Argosy Universityphone calls

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An on-line inquiry was placed for program information for Argosy College, within minutes of transmitting the request a phone call was received from the University. Unable to pick up the call, 13 additional calls were logged as received from Argosy University during the day with the last call logged at 6:24pm. The following day, 2 more calls were logged from Argosy before 9:30 AM and an additional 2 calls were received even after it was requested to a so-called Supervisor that the calls stop.
I am not sure if the Sales Department is aware of caller ID, if I had been able to pick up one of the first 14 calls or if the sales person on the other end of the phone would have left a message regarding my online application I may have had some interest in the school but at this point, I am moving on to other options.


  • I too requested information from Argosy online. Within 15 minutes my phone began to ring. I was home in bed recovering from the flu. After about the 9th call I answered and advised I did not feel like taking and I would be in touch if I wanted to proceed. I get a call the very next day from another person.

    I am getting the feeling that this is a diploma mill. I was taken aback by these strong arm tactics.
    After reading some of the postings I am a bit skeptical.

    0 Votes
  • Here are the biggest and most highly publicized lawsuits against Argosy University:
    Click on the links to view these cases:

    Texas College Sued by Students for Misrepresenting that it would become Accredited
    Dallas, TX - August 7, 2009 - Several students have sued Argosy University, which is an education system of Education Management Corporation (Nasdaq: EDMC) in Dallas County District Court, alleging that the college lied to them in order to get them to enroll in the college. Argosy University is a for-profit college. Plaintiffs were students enrolled in the school's psychology doctoral program at Argosy's Dallas campus. At the time Plaintiffs were considering enrolling in the program, school officials told them that the program was in the process of obtaining crucial accreditation by the American Psychological Association and that the program would become accredited before the students graduated. As a result of these reassurances plaintiffs enrolled in the program at significant personal expense.

    The lawsuit alleges that during the students' enrollment in the program the school indicated on numerous occasions that the school was actively pursuing APA accreditation. In reality, the school had not begun to secure accreditation, and the students ultimately graduated from the program without the program ever obtaining APA accreditation. Julie Johnson, plaintiffs' attorney, explains, what sets this case apart are the blatant and repeated lies told by school officials: "When students expressed skepticism about the school's progress toward APA accreditation, the school dismissed these concerns as baseless 'rumors' and perpetuated the sham that it was in the process of pursuing APA accreditation."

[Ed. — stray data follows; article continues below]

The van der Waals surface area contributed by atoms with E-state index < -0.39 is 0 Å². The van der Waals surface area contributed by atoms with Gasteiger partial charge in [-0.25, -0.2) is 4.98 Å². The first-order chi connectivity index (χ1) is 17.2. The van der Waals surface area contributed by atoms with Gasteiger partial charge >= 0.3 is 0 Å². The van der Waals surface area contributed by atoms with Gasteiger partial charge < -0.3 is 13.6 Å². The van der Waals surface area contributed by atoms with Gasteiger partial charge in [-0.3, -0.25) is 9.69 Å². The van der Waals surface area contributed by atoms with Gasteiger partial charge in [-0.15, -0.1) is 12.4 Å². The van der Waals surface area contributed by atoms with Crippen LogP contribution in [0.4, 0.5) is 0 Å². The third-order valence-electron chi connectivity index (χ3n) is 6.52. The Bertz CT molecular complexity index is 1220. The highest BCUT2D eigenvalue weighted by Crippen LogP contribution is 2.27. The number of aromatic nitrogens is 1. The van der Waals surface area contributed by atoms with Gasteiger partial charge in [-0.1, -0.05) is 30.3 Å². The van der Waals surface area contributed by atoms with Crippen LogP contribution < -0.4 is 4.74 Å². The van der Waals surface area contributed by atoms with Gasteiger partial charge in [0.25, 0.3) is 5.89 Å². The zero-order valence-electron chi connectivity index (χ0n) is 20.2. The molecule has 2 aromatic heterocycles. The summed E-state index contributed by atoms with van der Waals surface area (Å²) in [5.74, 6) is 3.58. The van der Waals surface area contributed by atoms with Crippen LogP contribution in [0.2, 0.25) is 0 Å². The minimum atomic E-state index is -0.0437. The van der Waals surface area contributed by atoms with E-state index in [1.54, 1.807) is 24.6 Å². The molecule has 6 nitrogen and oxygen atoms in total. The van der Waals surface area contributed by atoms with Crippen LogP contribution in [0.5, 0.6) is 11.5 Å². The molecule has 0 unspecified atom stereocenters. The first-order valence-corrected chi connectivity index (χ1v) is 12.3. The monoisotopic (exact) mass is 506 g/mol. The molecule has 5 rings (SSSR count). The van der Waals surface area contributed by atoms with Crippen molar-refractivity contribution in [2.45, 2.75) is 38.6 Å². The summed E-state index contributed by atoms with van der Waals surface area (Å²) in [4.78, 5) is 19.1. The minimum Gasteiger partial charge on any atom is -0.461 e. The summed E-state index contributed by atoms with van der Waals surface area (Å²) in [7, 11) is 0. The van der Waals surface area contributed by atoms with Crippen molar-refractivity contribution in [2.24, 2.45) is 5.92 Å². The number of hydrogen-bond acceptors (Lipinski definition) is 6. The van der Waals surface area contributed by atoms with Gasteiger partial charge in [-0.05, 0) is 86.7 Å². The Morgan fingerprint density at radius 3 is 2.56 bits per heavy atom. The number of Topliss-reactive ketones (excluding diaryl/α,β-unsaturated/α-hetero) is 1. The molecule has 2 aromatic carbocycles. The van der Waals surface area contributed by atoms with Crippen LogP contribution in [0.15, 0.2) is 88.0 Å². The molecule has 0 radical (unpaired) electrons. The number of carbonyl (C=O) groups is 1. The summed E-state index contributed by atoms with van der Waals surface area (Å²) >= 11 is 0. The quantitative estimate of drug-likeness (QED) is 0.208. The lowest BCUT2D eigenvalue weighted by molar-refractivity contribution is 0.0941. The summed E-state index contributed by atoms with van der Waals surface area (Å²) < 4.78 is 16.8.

The school's repeated lies, claim the plaintiffs, have significantly hindered their ability to repay the exorbitant student loan debt they assumed in order to attend the college. Johnson explains, "even though the state of Texas does not require a degree from an APA-accredited college for individuals to practice as clinical psychologists, the reality is that in this competitive job market, most employers require APA accreditation. Those that are willing to employ clinical psychologists that have graduated from non-APA accredited institutions pay them significantly less than they would pay a clinical psychologist that did graduate from an APA-accredited institution." This, plaintiffs claim, has left them saddled with unserviceable student loan debt and dashed dreams.

    Attorney Julie Johnson often represents students in Texas Deceptive Trade Practices and Consumer Protection Act, fraud, and breach of contract cases against proprietary colleges such as Argosy University. To contact Julie Johnson, please call [protected], or send her an email at [protected] For additional information about Julie Johnson and her other areas of practice, go to

    0 Votes
  • St
    Stacie1019 Aug 25, 2011

    It's a business. Like many other schools, they don't really care about the student. They want their money and will do anything to get it. I've been harassed from them recently for $2, 000 that I shouldn't owe them and right now cannot afford.

    0 Votes
  • Ja
    James 208 Aug 07, 2013

    Having previously heard nothing whatsoever about Argosy, somehow though, the name sounded suspicious, and somehow it comes as no surprise based upon all these complaints! Western State University is part of Argosy, and is equally reprehensible with its atrocious employment rates. Imagine how embarrassing it is to say that you went to Western State, and how much worse it is with the Argosy association. It appears to go without saying that no one should waste so much money on these garbage for profit schools but thankfully sites like this make the decision even easier not to attend.

    1 Votes
  • Mr
    Mr Mir a Ze Mar Apr 23, 2019

    @James 208 Indeed - Western State is a scam, Argosy is a scam, the state bar of California is a scam!!!

    1 Votes

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